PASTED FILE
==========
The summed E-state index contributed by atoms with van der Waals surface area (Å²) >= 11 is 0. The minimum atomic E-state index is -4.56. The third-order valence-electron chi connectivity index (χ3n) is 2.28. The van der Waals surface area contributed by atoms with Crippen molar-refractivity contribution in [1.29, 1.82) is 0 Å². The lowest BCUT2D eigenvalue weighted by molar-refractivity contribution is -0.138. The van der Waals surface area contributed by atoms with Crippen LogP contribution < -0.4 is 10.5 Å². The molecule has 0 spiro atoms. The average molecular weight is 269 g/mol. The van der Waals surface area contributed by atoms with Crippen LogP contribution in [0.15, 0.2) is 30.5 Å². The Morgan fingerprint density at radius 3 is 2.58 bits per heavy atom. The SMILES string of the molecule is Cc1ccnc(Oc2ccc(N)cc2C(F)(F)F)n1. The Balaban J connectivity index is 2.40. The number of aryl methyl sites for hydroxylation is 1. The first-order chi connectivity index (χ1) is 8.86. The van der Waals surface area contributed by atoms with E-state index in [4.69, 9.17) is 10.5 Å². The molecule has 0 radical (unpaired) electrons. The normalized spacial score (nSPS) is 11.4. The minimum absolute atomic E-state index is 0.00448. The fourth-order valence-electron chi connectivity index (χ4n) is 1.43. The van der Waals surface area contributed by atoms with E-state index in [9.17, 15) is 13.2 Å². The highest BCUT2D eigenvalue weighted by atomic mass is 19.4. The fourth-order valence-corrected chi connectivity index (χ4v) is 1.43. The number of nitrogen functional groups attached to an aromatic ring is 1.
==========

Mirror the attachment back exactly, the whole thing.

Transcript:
The summed E-state index contributed by atoms with van der Waals surface area (Å²) >= 11 is 0. The minimum atomic E-state index is -4.56. The third-order valence-electron chi connectivity index (χ3n) is 2.28. The van der Waals surface area contributed by atoms with Crippen molar-refractivity contribution in [1.29, 1.82) is 0 Å². The lowest BCUT2D eigenvalue weighted by molar-refractivity contribution is -0.138. The van der Waals surface area contributed by atoms with Crippen LogP contribution < -0.4 is 10.5 Å². The molecule has 0 spiro atoms. The average molecular weight is 269 g/mol. The van der Waals surface area contributed by atoms with Crippen LogP contribution in [0.15, 0.2) is 30.5 Å². The Morgan fingerprint density at radius 3 is 2.58 bits per heavy atom. The SMILES string of the molecule is Cc1ccnc(Oc2ccc(N)cc2C(F)(F)F)n1. The Balaban J connectivity index is 2.40. The number of aryl methyl sites for hydroxylation is 1. The first-order chi connectivity index (χ1) is 8.86. The van der Waals surface area contributed by atoms with E-state index in [4.69, 9.17) is 10.5 Å². The molecule has 0 radical (unpaired) electrons. The normalized spacial score (nSPS) is 11.4. The minimum absolute atomic E-state index is 0.00448. The fourth-order valence-electron chi connectivity index (χ4n) is 1.43. The van der Waals surface area contributed by atoms with E-state index in [9.17, 15) is 13.2 Å². The highest BCUT2D eigenvalue weighted by atomic mass is 19.4. The fourth-order valence-corrected chi connectivity index (χ4v) is 1.43. The number of nitrogen functional groups attached to an aromatic ring is 1.